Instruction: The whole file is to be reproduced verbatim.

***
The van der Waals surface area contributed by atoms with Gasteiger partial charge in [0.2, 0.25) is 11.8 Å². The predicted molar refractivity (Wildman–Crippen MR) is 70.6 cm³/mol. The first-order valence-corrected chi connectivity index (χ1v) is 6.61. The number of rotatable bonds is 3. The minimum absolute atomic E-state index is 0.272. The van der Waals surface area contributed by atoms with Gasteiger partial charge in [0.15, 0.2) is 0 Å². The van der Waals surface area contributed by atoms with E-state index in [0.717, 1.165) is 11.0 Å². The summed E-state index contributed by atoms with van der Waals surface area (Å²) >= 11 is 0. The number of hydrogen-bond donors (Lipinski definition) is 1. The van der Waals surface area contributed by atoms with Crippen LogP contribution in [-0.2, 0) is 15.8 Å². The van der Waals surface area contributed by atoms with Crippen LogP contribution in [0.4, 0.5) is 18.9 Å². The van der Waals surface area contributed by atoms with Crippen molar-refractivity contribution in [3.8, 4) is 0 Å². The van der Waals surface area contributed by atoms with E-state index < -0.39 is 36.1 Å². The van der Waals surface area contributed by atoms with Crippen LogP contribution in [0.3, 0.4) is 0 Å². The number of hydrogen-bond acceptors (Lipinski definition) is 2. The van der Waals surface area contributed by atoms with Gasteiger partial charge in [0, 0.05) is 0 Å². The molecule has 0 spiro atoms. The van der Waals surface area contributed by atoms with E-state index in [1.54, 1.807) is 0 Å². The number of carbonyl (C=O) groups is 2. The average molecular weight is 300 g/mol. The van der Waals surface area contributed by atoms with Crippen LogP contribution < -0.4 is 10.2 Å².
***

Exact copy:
The van der Waals surface area contributed by atoms with Gasteiger partial charge in [0.2, 0.25) is 11.8 Å². The predicted molar refractivity (Wildman–Crippen MR) is 70.6 cm³/mol. The first-order valence-corrected chi connectivity index (χ1v) is 6.61. The number of rotatable bonds is 3. The minimum absolute atomic E-state index is 0.272. The van der Waals surface area contributed by atoms with Gasteiger partial charge in [0.15, 0.2) is 0 Å². The van der Waals surface area contributed by atoms with E-state index in [0.717, 1.165) is 11.0 Å². The summed E-state index contributed by atoms with van der Waals surface area (Å²) >= 11 is 0. The number of hydrogen-bond donors (Lipinski definition) is 1. The van der Waals surface area contributed by atoms with Crippen LogP contribution in [-0.2, 0) is 15.8 Å². The van der Waals surface area contributed by atoms with Crippen LogP contribution in [0.4, 0.5) is 18.9 Å². The van der Waals surface area contributed by atoms with Crippen molar-refractivity contribution in [3.8, 4) is 0 Å². The van der Waals surface area contributed by atoms with E-state index < -0.39 is 36.1 Å². The van der Waals surface area contributed by atoms with Crippen LogP contribution in [0.3, 0.4) is 0 Å². The number of hydrogen-bond acceptors (Lipinski definition) is 2. The van der Waals surface area contributed by atoms with Gasteiger partial charge in [0, 0.05) is 0 Å². The molecule has 0 spiro atoms. The van der Waals surface area contributed by atoms with E-state index in [1.54, 1.807) is 0 Å². The number of carbonyl (C=O) groups is 2. The average molecular weight is 300 g/mol. The van der Waals surface area contributed by atoms with Crippen LogP contribution < -0.4 is 10.2 Å².